The Bauhaus was founded in 1919 by an architect named Walter Gropius.
Gropius came from the Werkbund movement, which sought to integrate art and economics, and to add an element of engineering to art. The Werkbund movement was unable to achieve this integration, but the founding of the Bauhaus saw the solution that had previously been overlooked. The Bauhaus was founded by the combining of the Weimar Art Academy, and the Weimar Arts and Crafts School. Students at this new school were trained by both an artist and a master craftsman, realizing the desires of Gropius to make “modern artists familiar with science and economics, [that] began to unite creative imagination with a practical knowledge of craftsmanship, and thus to develop a new sense of functional design.”
The school had three aims at its inception that stayed basically the same throughout the life of the Bauhaus even though the direction of the school changed significantly and repeatedly. The first aim of the school was to “rescue all of the arts from the isolation in which each then found itself,” to encourage the individual artisans and craftsmen to work cooperatively and combine all of their skills. Secondly, the school set out to elevate the status of crafts, chairs, lamps, teapots, etc., to the same level enjoyed by fine arts, painting, sculpting, etc. The third aim was to maintain contact with the leaders of industry and craft in an attempt to eventually gain independence from government support by selling designs to industry. With these at its basis the Bauhaus began and influenced our lives immensely in ways that most people probably take for granted.
Since the school tried to combine art with engineering and craftsmanship, innovation ran rampant through the Bauhaus resulting in a multitude of advances affecting the most basic aspects of life. “Everyone sitting on a chair with a tubular steel frame, using an adjustable reading lamp, or living in a house partly or entirely constructed from prefabricated elements is benefiting from a revolution in design largely brought about by the Bauhaus;”(Whitford p.10) getting up from this chair looking at the lamp on my desk, and the dry wall in front of me, I feel a new respect for the work of the Bauhaus. The practical innovations developed by the Bauhaus have profoundly effected designs favoured by industry as shown by the desks and chairs that fill offices, lobbies, and lounges across America, not to mention the portable classrooms that seem to be favoured today, delivered on trucks, propped up and bolted together and filled with those ubiquitous tubular steel and plastic chairs. The effects of the Bauhaus stretches beyond our furniture and light fixtures, into the realms of architecture, theatre, and typography. where the designs and style of the Bauhaus are still spoken of today.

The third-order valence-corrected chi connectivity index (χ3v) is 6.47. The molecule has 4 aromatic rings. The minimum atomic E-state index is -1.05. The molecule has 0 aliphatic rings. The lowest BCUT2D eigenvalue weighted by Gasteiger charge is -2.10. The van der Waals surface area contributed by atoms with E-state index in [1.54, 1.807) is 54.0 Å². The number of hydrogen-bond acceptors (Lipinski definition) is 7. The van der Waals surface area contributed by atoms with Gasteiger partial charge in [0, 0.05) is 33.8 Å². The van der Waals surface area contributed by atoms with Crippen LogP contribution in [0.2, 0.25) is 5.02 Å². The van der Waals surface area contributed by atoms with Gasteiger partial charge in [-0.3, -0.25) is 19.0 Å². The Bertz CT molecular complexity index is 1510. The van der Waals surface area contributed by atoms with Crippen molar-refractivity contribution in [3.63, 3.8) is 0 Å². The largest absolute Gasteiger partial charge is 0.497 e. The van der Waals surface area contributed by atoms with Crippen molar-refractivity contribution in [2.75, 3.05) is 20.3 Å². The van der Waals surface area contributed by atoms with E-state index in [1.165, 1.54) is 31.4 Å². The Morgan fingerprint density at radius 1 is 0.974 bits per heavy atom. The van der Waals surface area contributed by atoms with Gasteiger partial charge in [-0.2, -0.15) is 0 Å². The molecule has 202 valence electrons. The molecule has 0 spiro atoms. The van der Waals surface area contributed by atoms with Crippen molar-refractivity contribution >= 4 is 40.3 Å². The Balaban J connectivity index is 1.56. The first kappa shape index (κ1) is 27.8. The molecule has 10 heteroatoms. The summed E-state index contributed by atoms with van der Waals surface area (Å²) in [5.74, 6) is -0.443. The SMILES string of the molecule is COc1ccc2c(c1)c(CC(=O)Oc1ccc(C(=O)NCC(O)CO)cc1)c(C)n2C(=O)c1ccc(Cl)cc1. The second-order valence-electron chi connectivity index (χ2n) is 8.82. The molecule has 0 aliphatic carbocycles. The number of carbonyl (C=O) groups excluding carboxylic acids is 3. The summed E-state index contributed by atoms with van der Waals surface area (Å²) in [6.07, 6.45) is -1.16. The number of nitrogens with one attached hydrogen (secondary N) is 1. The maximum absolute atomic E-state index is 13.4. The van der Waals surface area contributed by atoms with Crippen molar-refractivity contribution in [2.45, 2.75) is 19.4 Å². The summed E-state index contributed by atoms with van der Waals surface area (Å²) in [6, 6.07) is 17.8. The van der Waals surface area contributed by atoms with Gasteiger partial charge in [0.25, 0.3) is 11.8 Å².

The work of other areas of the Bauhaus to move towards a level of clarity in design and production that had not often been reached also directly affected their opinions on typography. The Bauhaus favoured the use of sans serif fonts, which was frowned upon heavily by most of Germany, which preferred a heavier more complicated gothic font. This font which looked older and more formal had been used traditionally in German printing, but was difficult to read, a trait that some Bauhaus teachers disliked. This led one teacher, Laszlo Moholy Nagy, to create a font design and theory on fonts and formatting which was published in the Bauhaus book Staatlicles Bauhaus Weimar 1919-1923, a book on typesetting and typography of the Bauhaus. Below is a look at Moholy’s views as expressed in the book:
Typography is an instrument of communication. It must communicate clearly in the most urgent form. Clarity must be emphasised because, in comparison with prehistoric pictographs, it is the essence of script. Our intellectual attitude to the world is individually precise (this individual precision is today changing to collective precision), as opposed to the old individually and later collectively amorphous forms. Therefore above all, unambiguous clarity in all typography. Legibility communication must never be allowed to suffer for an aesthetic code adopted in advance.